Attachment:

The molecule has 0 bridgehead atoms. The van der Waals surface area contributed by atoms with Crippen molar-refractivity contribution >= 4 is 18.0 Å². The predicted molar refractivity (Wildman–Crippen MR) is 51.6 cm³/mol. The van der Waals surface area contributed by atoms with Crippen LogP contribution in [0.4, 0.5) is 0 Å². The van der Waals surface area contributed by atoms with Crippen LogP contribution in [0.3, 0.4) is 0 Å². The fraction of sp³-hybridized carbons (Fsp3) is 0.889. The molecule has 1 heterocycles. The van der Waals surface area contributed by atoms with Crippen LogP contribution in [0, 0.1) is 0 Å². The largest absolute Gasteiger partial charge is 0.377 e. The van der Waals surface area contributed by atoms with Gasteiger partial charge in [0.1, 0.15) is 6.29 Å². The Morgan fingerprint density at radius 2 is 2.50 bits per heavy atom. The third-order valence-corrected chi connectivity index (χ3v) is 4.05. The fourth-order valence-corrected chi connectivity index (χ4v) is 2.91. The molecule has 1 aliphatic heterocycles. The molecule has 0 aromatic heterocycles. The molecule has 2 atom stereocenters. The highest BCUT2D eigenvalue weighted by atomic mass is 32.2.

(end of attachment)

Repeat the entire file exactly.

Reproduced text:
The molecule has 0 bridgehead atoms. The van der Waals surface area contributed by atoms with Crippen molar-refractivity contribution >= 4 is 18.0 Å². The predicted molar refractivity (Wildman–Crippen MR) is 51.6 cm³/mol. The van der Waals surface area contributed by atoms with Crippen LogP contribution in [0.4, 0.5) is 0 Å². The van der Waals surface area contributed by atoms with Crippen LogP contribution in [0.3, 0.4) is 0 Å². The fraction of sp³-hybridized carbons (Fsp3) is 0.889. The molecule has 1 heterocycles. The van der Waals surface area contributed by atoms with Crippen LogP contribution in [0, 0.1) is 0 Å². The largest absolute Gasteiger partial charge is 0.377 e. The van der Waals surface area contributed by atoms with Gasteiger partial charge in [0.1, 0.15) is 6.29 Å². The Morgan fingerprint density at radius 2 is 2.50 bits per heavy atom. The third-order valence-corrected chi connectivity index (χ3v) is 4.05. The fourth-order valence-corrected chi connectivity index (χ4v) is 2.91. The molecule has 1 aliphatic heterocycles. The molecule has 0 aromatic heterocycles. The molecule has 2 atom stereocenters. The highest BCUT2D eigenvalue weighted by atomic mass is 32.2.